All in What I'm Reading
I was reading Writing Begins with the Breath by Laraine Herring last month, when a particular section stopped me cold. Chapter 11, to be specific: "Ancestors as Source."
"When I was just beginning my teaching career, I attended a reading given by Joyce Carol Oates. In talking about her writing process, she mentioned the idea of writing to heal one's ancestors. I hadn't thought about writing for that purpose before, but once I heard the phrase, it was obvious to me how true it was. Writing is a way we can rewrite our stories. A way to understand the chaos of our lives and worlds."
Its truth immediately became obvious to me, too. My memoir isn't just about my family's history; it's my vehicle for making sense of their past. And if I can't offer my ancestors healing, I hope to at least learn from their past, and prevent the suffering they experienced--the mental illness, the sex abuse--from rippling through future generations.
For writers on similar paths, Herring offers several questions:
The baby has been teething all week. He wakes up to nurse every two to three hours. I've reached the stage of sleep deprivation where the world feels a little surreal. Like at any moment, a llama could walk by on stilts and serve me coffee from a seashell and I'd say, "Oh. Yes. Thank you."
Somehow I managed to focus my eyes long enough to read Heather Kirn Lanier's recent essay in the Establishment, "How Parenting Became a Full-Time Job, and Why That's Bad for Women." I'm so glad I did. I related to a lot of what Heather wrote, and it put the politics surrounding motherhood in a brand-new perspective.
I found Textbook by Amy Krouse Rosenthal in the new book section of the library last weekend. Rosenthal’s first memoir, Encyclopedia of an Ordinary Life, sits on a shelf in my bedroom between the collected letters of John Steinbeck and a Toni Morrison novel.
I read Encyclopedia shortly after I graduated college. I was working two part-time jobs and scribbling in my journal every chance I got.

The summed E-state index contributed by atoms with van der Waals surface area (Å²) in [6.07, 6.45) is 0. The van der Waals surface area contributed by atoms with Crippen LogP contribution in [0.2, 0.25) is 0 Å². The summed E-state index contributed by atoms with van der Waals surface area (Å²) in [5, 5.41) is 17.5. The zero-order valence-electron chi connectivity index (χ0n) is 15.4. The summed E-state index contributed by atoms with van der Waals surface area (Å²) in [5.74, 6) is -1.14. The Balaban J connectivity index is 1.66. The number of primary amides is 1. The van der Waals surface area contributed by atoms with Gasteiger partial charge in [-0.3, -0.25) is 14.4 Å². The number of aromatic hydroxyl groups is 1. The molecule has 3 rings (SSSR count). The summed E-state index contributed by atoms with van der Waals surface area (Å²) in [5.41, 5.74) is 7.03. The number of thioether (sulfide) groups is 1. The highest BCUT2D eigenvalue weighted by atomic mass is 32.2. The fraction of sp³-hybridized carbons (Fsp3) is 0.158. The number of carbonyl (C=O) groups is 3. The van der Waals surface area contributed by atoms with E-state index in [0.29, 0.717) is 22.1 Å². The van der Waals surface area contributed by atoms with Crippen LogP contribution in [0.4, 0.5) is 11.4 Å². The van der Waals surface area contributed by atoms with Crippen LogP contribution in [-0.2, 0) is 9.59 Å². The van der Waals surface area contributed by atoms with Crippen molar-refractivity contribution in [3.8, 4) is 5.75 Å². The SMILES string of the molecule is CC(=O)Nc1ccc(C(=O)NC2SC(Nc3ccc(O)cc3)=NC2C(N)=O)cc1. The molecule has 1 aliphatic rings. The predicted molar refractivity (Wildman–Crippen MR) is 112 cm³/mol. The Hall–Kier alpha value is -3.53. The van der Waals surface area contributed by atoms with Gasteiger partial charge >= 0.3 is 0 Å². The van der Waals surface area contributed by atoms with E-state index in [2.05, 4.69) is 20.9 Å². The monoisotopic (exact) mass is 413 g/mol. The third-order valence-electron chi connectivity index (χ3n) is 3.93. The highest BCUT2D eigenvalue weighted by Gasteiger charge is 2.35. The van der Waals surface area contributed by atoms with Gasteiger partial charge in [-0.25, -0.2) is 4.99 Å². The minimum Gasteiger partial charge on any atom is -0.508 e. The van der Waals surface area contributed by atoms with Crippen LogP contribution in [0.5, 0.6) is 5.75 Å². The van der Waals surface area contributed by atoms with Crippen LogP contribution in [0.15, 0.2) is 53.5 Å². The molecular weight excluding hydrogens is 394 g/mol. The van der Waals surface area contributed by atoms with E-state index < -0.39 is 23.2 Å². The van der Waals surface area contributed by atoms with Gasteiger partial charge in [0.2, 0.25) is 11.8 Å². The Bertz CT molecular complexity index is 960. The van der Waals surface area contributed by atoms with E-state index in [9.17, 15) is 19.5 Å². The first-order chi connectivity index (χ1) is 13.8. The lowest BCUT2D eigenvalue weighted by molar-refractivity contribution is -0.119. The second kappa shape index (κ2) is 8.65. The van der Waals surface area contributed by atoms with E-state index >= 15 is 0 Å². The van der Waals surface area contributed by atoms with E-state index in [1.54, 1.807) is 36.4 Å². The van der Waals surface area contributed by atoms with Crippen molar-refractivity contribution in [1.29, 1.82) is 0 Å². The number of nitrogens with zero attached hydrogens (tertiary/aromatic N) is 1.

I hoped that the thread of words would lead me to a better life: a life more like the one I'd envisioned as a child, where I worked as a journalist or an author and wrote meaningful things rather than the weekly bar specials I copy-edited for ten bucks an hour.
Encyclopedia blew my head right open. I hadn’t realized that it was possible to write a book like that. One that felt both subversive and sweet. Unconventional and ordinary. Serious and silly.
A family friend sent me a link to a recent article in New York Magazine: "Can Attachment Theory Explain All Our Relationships?"
I studied attachment theory in college. Back then, I wondered what kind of mother I might be, and what kind of attachment my children and I would have. Writer Bethany Saltman set out to answer this question for herself and document her findings.
Maybe it's professional jealousy, or a snobby disregard for online media (Lindy West used to be a staff writer for Jezebel), or likely a combination of the two.
"She's a good writer," that mean girl in my head sniped as I listened to the audio version of Lindy West's new book, Shrill, "but her work will never withstand the test of time. Those pop culture references will sound dated in ten years and indecipherable in twenty."
By the time I'd gotten half an hour in, Lindy had completely won me over.